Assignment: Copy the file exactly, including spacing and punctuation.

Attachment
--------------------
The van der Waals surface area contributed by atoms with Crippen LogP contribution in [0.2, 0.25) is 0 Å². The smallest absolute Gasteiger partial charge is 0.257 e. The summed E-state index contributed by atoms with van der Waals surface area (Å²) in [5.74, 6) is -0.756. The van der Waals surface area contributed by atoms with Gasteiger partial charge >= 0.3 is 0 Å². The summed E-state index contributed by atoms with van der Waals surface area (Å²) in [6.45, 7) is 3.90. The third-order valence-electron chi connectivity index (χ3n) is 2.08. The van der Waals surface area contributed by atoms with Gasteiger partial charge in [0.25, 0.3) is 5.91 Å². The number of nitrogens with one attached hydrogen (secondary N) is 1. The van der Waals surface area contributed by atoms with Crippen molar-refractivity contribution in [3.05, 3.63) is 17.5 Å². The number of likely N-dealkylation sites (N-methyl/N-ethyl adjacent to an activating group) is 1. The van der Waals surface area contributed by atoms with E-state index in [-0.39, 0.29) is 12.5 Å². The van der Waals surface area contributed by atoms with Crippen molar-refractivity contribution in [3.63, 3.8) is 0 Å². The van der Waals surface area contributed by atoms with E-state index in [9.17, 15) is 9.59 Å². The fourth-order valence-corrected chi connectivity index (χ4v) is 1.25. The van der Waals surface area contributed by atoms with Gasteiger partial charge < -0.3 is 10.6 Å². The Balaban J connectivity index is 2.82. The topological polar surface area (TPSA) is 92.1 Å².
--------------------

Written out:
The van der Waals surface area contributed by atoms with Crippen LogP contribution in [0.2, 0.25) is 0 Å². The smallest absolute Gasteiger partial charge is 0.257 e. The summed E-state index contributed by atoms with van der Waals surface area (Å²) in [5.74, 6) is -0.756. The van der Waals surface area contributed by atoms with Gasteiger partial charge >= 0.3 is 0 Å². The summed E-state index contributed by atoms with van der Waals surface area (Å²) in [6.45, 7) is 3.90. The third-order valence-electron chi connectivity index (χ3n) is 2.08. The van der Waals surface area contributed by atoms with Gasteiger partial charge in [0.25, 0.3) is 5.91 Å². The number of nitrogens with one attached hydrogen (secondary N) is 1. The van der Waals surface area contributed by atoms with Crippen molar-refractivity contribution in [3.05, 3.63) is 17.5 Å². The number of likely N-dealkylation sites (N-methyl/N-ethyl adjacent to an activating group) is 1. The van der Waals surface area contributed by atoms with E-state index in [-0.39, 0.29) is 12.5 Å². The van der Waals surface area contributed by atoms with Crippen molar-refractivity contribution in [3.63, 3.8) is 0 Å². The van der Waals surface area contributed by atoms with E-state index in [9.17, 15) is 9.59 Å². The fourth-order valence-corrected chi connectivity index (χ4v) is 1.25. The van der Waals surface area contributed by atoms with Gasteiger partial charge < -0.3 is 10.6 Å². The Balaban J connectivity index is 2.82. The topological polar surface area (TPSA) is 92.1 Å².